Three paraplegic patients are able to walk, cycle and even swim due to a device that stimulates the nerves affected by the injury. Researchers at the Federal Polytechnic School of Lausanne, Switzerland, published the results of the research this Monday (7), in the renowned journal Nature Medicine.
The device consists of 15 electrodes, which are implanted by neurosurgeons in different parts of the spinal cord. Grégoire Courtine, one of the authors of the research, says that the device is the result of 10 years of study. The electrode array is positioned to activate the entire region involving trunk and leg control. To watch the video, access the G1 portal via twitter below.
THE control of the electrodes is carried out through a tablet. The three research participants are able to activate and control the device to use them for a few hours. The only limitation is that the device cannot be used all the time, as it consumes a lot of energy from users. However, the limitation does not worry the participants. For them, recovering a little of their daily movements is already a great achievement.
I use it every day, for a few hours. At work, at home, for many things – Michel Roccati, study participant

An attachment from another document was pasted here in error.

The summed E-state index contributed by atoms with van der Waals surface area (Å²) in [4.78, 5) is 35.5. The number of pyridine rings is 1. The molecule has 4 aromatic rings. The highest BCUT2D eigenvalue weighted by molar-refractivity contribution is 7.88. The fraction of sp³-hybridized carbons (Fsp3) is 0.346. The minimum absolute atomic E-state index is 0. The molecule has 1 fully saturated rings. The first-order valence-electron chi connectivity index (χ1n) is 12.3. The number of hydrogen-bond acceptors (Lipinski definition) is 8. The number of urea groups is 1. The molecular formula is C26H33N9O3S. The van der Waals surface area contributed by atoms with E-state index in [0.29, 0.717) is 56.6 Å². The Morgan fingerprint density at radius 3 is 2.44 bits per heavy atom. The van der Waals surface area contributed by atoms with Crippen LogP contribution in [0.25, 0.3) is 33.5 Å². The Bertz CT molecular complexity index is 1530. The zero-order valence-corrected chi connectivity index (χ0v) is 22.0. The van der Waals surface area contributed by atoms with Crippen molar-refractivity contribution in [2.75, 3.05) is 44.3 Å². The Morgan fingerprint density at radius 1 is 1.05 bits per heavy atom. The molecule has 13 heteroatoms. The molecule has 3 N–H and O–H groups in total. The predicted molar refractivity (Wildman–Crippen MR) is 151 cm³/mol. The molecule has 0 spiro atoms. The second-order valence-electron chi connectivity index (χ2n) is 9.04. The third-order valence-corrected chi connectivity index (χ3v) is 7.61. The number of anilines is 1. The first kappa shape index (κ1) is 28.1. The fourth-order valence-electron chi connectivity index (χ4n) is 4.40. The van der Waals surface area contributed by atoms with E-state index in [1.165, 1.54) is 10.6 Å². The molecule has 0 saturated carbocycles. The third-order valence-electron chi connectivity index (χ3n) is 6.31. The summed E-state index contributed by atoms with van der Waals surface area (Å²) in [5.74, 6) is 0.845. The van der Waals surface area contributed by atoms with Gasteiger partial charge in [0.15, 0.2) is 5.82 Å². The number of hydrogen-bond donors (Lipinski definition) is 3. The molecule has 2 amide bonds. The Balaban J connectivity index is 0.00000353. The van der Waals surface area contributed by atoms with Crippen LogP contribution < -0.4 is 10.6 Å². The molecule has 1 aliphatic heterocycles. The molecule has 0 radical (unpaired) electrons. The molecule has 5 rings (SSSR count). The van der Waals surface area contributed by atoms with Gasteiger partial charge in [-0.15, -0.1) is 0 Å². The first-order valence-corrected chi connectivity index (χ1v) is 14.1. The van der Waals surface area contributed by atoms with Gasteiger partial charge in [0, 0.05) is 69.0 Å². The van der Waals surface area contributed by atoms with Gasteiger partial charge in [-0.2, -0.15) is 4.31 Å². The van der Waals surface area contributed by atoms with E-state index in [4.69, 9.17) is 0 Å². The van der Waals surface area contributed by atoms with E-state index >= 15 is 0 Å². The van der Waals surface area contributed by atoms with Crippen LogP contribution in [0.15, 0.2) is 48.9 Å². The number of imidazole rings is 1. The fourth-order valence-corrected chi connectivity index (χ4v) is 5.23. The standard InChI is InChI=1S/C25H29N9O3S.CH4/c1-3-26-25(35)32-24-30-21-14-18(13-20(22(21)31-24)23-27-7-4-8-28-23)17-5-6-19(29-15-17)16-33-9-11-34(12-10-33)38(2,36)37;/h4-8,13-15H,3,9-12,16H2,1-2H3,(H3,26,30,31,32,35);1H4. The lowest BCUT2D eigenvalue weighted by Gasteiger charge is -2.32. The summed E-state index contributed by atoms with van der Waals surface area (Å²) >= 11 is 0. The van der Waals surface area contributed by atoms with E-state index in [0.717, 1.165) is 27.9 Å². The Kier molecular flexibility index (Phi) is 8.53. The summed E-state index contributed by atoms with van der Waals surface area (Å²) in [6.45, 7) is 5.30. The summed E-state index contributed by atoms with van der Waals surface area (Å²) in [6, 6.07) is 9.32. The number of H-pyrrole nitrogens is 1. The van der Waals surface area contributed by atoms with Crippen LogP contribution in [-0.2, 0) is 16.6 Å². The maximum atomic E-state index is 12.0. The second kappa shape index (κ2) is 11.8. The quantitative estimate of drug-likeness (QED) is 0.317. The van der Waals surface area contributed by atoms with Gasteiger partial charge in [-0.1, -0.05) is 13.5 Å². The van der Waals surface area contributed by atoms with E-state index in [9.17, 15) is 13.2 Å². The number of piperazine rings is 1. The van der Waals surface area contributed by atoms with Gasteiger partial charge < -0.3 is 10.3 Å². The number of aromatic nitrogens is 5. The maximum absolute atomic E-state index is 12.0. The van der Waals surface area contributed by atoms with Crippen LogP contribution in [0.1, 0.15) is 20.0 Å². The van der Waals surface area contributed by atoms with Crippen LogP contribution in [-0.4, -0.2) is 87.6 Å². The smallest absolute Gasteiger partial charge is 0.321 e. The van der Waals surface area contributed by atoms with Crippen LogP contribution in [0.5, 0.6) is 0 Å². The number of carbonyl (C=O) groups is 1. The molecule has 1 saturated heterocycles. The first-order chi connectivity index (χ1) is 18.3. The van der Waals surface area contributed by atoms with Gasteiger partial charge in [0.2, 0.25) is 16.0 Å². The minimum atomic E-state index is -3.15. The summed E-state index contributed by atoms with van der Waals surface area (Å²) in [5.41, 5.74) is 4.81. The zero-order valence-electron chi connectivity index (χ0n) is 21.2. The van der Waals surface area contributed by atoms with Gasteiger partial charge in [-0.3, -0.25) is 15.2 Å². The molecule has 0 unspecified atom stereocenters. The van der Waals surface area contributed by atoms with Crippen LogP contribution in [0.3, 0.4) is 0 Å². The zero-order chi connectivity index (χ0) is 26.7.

Greater precision and more quality in movements
The big difference in the research is that the electrodes were positioned more precisely. In other studies, they are primarily located in the central region to activate the back of the spinal cord, now the device is connected to the side of the cordseeking the exit of the nerves through the spinal cord.
In this way, we are able to be very specific in the different regions of the spinal cord that we activate. That’s what brings specificity to stimulation – Courtine said
Researcher Joceline Boch, author of the research, comments that in addition to the position, the electrodes are larger, allowing access to a greater number of muscle groups. Another important factor is that the control software, uses AI to coordinate with greater quality and efficiency the intensity of the electrical impulses that are generated. In this way, while the user is walking, the software is able to regulate the intensity and facilitate the muscle recruitment process, which changes constantly during the walking process.
The researchers are excited about the survey results. In the coming years, Jocelyn Bloch and Grégoire Courtine expect expand the study and start a trial involving 70 to 100 patientsmainly in the United States.
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